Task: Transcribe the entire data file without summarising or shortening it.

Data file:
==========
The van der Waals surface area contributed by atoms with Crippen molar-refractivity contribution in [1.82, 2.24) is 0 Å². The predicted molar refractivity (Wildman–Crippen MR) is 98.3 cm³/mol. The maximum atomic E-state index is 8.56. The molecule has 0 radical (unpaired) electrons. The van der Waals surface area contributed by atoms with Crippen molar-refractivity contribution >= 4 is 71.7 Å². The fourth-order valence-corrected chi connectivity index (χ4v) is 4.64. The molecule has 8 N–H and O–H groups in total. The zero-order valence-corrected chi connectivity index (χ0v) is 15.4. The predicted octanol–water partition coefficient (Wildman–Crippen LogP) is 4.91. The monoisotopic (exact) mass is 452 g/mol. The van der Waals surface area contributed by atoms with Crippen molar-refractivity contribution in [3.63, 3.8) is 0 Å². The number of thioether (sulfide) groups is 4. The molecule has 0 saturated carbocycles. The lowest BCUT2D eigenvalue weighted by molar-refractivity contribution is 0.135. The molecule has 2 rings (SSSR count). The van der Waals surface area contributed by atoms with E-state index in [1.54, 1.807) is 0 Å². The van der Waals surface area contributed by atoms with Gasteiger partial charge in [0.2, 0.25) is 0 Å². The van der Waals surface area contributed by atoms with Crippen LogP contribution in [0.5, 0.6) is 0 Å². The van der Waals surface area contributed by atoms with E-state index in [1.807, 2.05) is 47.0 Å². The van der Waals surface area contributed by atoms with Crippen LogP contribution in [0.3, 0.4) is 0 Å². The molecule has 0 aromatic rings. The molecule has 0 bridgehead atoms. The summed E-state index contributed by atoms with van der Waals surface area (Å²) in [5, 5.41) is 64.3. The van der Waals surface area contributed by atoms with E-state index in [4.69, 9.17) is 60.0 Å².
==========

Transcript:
The van der Waals surface area contributed by atoms with Crippen molar-refractivity contribution in [1.82, 2.24) is 0 Å². The predicted molar refractivity (Wildman–Crippen MR) is 98.3 cm³/mol. The maximum atomic E-state index is 8.56. The molecule has 0 radical (unpaired) electrons. The van der Waals surface area contributed by atoms with Crippen molar-refractivity contribution >= 4 is 71.7 Å². The fourth-order valence-corrected chi connectivity index (χ4v) is 4.64. The molecule has 8 N–H and O–H groups in total. The zero-order valence-corrected chi connectivity index (χ0v) is 15.4. The predicted octanol–water partition coefficient (Wildman–Crippen LogP) is 4.91. The monoisotopic (exact) mass is 452 g/mol. The van der Waals surface area contributed by atoms with Crippen molar-refractivity contribution in [3.63, 3.8) is 0 Å². The number of thioether (sulfide) groups is 4. The molecule has 0 saturated carbocycles. The lowest BCUT2D eigenvalue weighted by molar-refractivity contribution is 0.135. The molecule has 2 rings (SSSR count). The van der Waals surface area contributed by atoms with E-state index in [1.54, 1.807) is 0 Å². The van der Waals surface area contributed by atoms with Gasteiger partial charge in [0.2, 0.25) is 0 Å². The van der Waals surface area contributed by atoms with Crippen LogP contribution in [0.5, 0.6) is 0 Å². The van der Waals surface area contributed by atoms with E-state index in [1.807, 2.05) is 47.0 Å². The van der Waals surface area contributed by atoms with Crippen LogP contribution in [0.3, 0.4) is 0 Å². The molecule has 0 aromatic rings. The molecule has 0 bridgehead atoms. The summed E-state index contributed by atoms with van der Waals surface area (Å²) in [5, 5.41) is 64.3. The van der Waals surface area contributed by atoms with E-state index in [4.69, 9.17) is 60.0 Å².